Finally, at the beginning of June I managed to find a private organization of Padua which was the only body in Italy that not only owned two operational GPS systems, but also had personnel trained to use them. Negotiations were swiftly concluded; not, however, without considerably increasing our financial commitment. While the society's technicians, under the direction of Prof. Alessan-dro Caporali — a lecturer at the University of Padua, went off to the Dolomites to practise with the equipment, Agostino Da Polenza took advantage of the fact that at that time he had the job of accompanying a mountain-climbing expedition to Nanga Parbat in Pakistan to get in touch with the authorities of that country to request the use of two military helicopters in service on the borders, in order to get quickly to the operative base camp of K2 on the Baltoro glacier, bearing in mind that the border between Pakistan and India, which is still garrisoned by troops, runs along the crest of the mountain. In making these approaches, we were rendered assistance by General Omar Ali Mirza, President of the Pakistan Alpine Club, who was taken on as a member of the expedition.
As far as the measurement of Everest was concerned, the logistical problem appeared to be more straightforward than had been foreseen. This was due to the fact that the mountaineer Renato Moro, who has just returned from leading an expedition to Everest, informed me that the base camp, at a height of 5300 m on the Tibetan slope near the monastery of Rongbuk, could actually be reached by motor vehicle, and he offered to accompany the expedition himself. Therefore, in view of the lesser difficulties involved in carrying out this operation, I decided to give precedence to the measuring of Everest, and on 28 July the expedition, with Agostino Da Polenza as guide, set off for Kathmandu.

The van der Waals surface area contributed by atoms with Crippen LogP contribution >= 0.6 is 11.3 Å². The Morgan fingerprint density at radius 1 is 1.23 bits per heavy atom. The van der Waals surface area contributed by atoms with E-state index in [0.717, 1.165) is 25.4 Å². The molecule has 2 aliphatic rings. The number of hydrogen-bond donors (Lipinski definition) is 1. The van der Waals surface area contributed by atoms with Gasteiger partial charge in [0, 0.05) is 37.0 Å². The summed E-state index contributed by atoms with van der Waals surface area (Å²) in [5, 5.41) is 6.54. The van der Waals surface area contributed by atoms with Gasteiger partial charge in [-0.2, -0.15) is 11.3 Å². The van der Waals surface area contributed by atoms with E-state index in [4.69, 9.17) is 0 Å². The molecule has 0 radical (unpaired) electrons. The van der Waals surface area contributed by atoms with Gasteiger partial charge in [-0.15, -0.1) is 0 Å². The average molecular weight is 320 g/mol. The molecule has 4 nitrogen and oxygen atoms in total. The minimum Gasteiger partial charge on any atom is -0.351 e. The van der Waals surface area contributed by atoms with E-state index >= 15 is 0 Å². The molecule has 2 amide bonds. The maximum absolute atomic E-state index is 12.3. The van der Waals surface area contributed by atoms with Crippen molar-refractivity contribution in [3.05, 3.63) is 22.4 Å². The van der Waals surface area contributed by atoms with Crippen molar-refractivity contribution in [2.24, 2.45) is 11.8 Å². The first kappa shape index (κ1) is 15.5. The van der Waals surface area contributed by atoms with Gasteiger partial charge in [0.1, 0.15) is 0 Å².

The expedition party, consisting entirely of unpaid volunteers, was made up ten members; among them three technicians, one doctor, one journalist, three alpine guides and one cine-photographer.
As for myself, I intended to step in only if it should turn out that my presence were required, as did in fact happen during the course of operations in Pakistan.
After the expedition had set off for Kathmandu, I received no further news from them, until on 10 August came the long-awaited telephone call informing me that the measurement of the height of Everest had been completed in magnificent weather conditions, and that all the members of the expedition were already making preparations to leave for Pakistan.